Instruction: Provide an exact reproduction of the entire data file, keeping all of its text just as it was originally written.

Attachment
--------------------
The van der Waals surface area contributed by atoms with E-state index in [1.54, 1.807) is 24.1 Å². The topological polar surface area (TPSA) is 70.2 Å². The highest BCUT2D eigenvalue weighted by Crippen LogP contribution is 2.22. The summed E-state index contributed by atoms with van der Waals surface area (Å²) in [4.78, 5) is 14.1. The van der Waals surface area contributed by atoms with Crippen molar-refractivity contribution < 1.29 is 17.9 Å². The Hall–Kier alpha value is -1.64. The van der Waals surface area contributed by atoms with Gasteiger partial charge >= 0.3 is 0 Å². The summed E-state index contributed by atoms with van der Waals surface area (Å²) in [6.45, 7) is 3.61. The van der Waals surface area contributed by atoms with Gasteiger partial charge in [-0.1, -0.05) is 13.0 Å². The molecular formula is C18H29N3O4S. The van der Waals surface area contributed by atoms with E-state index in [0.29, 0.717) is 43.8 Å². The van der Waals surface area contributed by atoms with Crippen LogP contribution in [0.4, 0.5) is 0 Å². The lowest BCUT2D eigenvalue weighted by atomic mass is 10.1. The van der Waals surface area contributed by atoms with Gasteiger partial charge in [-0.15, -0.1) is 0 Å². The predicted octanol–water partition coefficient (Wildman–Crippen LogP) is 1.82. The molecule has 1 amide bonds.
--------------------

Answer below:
The van der Waals surface area contributed by atoms with E-state index in [1.54, 1.807) is 24.1 Å². The topological polar surface area (TPSA) is 70.2 Å². The highest BCUT2D eigenvalue weighted by Crippen LogP contribution is 2.22. The summed E-state index contributed by atoms with van der Waals surface area (Å²) in [4.78, 5) is 14.1. The van der Waals surface area contributed by atoms with Crippen molar-refractivity contribution < 1.29 is 17.9 Å². The Hall–Kier alpha value is -1.64. The van der Waals surface area contributed by atoms with Gasteiger partial charge >= 0.3 is 0 Å². The summed E-state index contributed by atoms with van der Waals surface area (Å²) in [6.45, 7) is 3.61. The van der Waals surface area contributed by atoms with Gasteiger partial charge in [-0.1, -0.05) is 13.0 Å². The molecular formula is C18H29N3O4S. The van der Waals surface area contributed by atoms with E-state index in [0.29, 0.717) is 43.8 Å². The van der Waals surface area contributed by atoms with Crippen LogP contribution in [0.4, 0.5) is 0 Å². The lowest BCUT2D eigenvalue weighted by atomic mass is 10.1. The van der Waals surface area contributed by atoms with Gasteiger partial charge in [-0.15, -0.1) is 0 Å². The predicted octanol–water partition coefficient (Wildman–Crippen LogP) is 1.82. The molecule has 1 amide bonds.